The district court found that Relators failed to plead false claims under either the FCA or the cited state-law versions of the FCA with the particularity required by Federal Rule of Civil Procedure 9(b). See United States ex rel. Nargol v. DePuy Orthopaedics, Inc., 159 F.Supp.3d 226, 248-55, 259-60 (D. Mass. 2016).[1] In so finding, the district court bifurcated its analysis by focusing first on all direct claims submitted by DePuy to the government, and then on indirect claims made through health care providers. The court found that the complaint's allegations concerning "direct" claims for payment that DePuy allegedly submitted to the Department of Veterans Affairs, the Naval Medical Center, and the Department of the Army failed to plead that the claims for government payment were for the Pinnacle MoM device at issue in this suit (as opposed to other hip-replacement devices) and failed to identify any specific false claims. See id. at 247- 52. As for the "indirect" false claims for payment that DePuy caused others to submit, the district court found that Relators failed to identify even a single representative false claim for payment for a defective Pinnacle MoM device, and that the complaint did not cite sufficient "other factual and statistical evidence to strengthen the inference of fraud beyond a mere possibility." Id. at 252. Noting that the case had been pending for nearly four years and that Relators, even after their third try at drafting a compliant complaint, had yet to particularly plead a cognizable claim for relief under the FCA, the district court dismissed the complaint with prejudice, entered judgment in favor of DePuy, and rejected Relators' motion to reconsider its judgment by allowing the filing of a third amended complaint. Id. at 262.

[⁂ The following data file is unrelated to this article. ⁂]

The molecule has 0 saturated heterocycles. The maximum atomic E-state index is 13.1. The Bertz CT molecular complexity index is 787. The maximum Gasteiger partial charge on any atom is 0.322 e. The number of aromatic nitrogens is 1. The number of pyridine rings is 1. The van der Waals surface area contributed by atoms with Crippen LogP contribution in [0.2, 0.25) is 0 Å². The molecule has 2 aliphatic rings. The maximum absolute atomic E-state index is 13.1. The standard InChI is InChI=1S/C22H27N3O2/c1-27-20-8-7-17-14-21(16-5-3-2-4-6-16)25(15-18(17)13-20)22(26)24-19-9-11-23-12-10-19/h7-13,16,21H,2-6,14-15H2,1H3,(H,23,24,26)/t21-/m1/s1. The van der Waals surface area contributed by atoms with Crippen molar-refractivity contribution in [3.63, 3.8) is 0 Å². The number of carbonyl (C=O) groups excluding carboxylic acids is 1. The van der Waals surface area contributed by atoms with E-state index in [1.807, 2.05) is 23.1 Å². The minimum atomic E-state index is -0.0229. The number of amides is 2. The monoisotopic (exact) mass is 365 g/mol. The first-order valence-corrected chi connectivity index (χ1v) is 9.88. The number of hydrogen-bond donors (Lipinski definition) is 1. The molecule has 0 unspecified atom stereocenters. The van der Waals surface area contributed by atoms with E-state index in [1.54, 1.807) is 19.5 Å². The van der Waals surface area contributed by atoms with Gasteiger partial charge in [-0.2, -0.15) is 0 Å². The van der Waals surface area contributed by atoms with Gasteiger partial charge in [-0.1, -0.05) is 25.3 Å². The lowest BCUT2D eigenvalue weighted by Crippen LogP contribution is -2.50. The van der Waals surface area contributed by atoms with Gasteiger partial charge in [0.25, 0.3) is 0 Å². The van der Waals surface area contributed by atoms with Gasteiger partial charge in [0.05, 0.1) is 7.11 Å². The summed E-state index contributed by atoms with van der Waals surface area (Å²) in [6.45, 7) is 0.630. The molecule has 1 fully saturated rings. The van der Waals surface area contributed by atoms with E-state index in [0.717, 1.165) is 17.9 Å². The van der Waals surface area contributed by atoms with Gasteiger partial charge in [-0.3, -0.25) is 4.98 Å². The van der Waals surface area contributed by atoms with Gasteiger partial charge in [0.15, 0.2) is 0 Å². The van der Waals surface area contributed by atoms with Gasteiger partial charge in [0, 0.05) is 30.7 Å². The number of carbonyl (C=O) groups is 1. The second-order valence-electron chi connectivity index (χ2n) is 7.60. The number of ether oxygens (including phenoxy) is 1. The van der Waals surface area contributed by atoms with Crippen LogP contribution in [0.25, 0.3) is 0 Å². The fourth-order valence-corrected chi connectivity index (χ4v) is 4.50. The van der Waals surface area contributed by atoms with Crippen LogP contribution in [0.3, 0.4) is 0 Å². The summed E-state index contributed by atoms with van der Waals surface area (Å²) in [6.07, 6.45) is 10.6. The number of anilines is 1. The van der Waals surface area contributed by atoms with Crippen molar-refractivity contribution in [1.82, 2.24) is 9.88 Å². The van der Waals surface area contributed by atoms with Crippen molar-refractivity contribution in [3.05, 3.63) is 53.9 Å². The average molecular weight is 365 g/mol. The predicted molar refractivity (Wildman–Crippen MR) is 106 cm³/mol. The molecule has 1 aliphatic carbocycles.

Relators now appeal. They argue that the district court should have found that they plausibly and particularly alleged that every claim submitted to the government for payment, directly or indirectly, was false because the Pinnacle MoM device was dangerously designed. They also contend that the district court erred in dismissing their claims arising out of indirect sales because the Rule 9(b) requirements for pleading fraud in connection with government reimbursements of intermediary parties is "more flexible, " United States ex rel. Duxbury v. Ortho Biotech Prods., L.P., 579 F.3d 13, 30 (1st Cir. 2009) (quoting United States ex rel. Gagne v. City of Worcester, 565 F.3d 40, 46 (1st Cir. 2009)), than the district court realized. Relators further argue that the district court erred in denying them leave to amend their complaint a third time, and in rejecting their motion to reconsider that denial.

         II. ...